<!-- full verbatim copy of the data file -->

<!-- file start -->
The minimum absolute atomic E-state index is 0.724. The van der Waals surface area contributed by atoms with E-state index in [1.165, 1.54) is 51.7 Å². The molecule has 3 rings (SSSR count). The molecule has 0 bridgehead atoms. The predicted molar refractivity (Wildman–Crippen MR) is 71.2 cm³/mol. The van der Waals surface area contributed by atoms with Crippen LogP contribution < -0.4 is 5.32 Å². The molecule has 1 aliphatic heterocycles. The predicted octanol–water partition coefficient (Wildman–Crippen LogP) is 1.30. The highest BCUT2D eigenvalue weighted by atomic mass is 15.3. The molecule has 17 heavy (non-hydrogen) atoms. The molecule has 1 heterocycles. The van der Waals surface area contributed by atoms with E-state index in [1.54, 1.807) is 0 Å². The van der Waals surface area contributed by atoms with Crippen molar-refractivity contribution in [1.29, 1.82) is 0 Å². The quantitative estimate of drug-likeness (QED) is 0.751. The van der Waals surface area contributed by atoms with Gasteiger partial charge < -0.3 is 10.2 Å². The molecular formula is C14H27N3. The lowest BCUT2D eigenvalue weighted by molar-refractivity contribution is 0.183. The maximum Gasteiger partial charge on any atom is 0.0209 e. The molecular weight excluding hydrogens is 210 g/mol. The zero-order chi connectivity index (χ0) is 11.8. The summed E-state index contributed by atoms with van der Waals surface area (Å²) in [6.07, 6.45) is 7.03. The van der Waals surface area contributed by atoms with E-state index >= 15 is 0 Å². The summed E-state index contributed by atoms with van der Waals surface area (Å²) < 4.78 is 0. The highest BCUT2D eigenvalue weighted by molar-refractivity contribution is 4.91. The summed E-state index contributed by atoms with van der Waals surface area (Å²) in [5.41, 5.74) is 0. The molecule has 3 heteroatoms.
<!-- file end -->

The minimum absolute atomic E-state index is 0.724. The van der Waals surface area contributed by atoms with E-state index in [1.165, 1.54) is 51.7 Å². The molecule has 3 rings (SSSR count). The molecule has 0 bridgehead atoms. The predicted molar refractivity (Wildman–Crippen MR) is 71.2 cm³/mol. The van der Waals surface area contributed by atoms with Crippen LogP contribution < -0.4 is 5.32 Å². The molecule has 1 aliphatic heterocycles. The predicted octanol–water partition coefficient (Wildman–Crippen LogP) is 1.30. The highest BCUT2D eigenvalue weighted by atomic mass is 15.3. The molecule has 17 heavy (non-hydrogen) atoms. The molecule has 1 heterocycles. The van der Waals surface area contributed by atoms with E-state index in [1.54, 1.807) is 0 Å². The van der Waals surface area contributed by atoms with Crippen molar-refractivity contribution in [1.29, 1.82) is 0 Å². The quantitative estimate of drug-likeness (QED) is 0.751. The van der Waals surface area contributed by atoms with Gasteiger partial charge < -0.3 is 10.2 Å². The molecular formula is C14H27N3. The lowest BCUT2D eigenvalue weighted by molar-refractivity contribution is 0.183. The maximum Gasteiger partial charge on any atom is 0.0209 e. The molecular weight excluding hydrogens is 210 g/mol. The zero-order chi connectivity index (χ0) is 11.8. The summed E-state index contributed by atoms with van der Waals surface area (Å²) in [6.07, 6.45) is 7.03. The van der Waals surface area contributed by atoms with E-state index >= 15 is 0 Å². The summed E-state index contributed by atoms with van der Waals surface area (Å²) < 4.78 is 0. The highest BCUT2D eigenvalue weighted by molar-refractivity contribution is 4.91. The summed E-state index contributed by atoms with van der Waals surface area (Å²) in [5.41, 5.74) is 0. The molecule has 3 heteroatoms.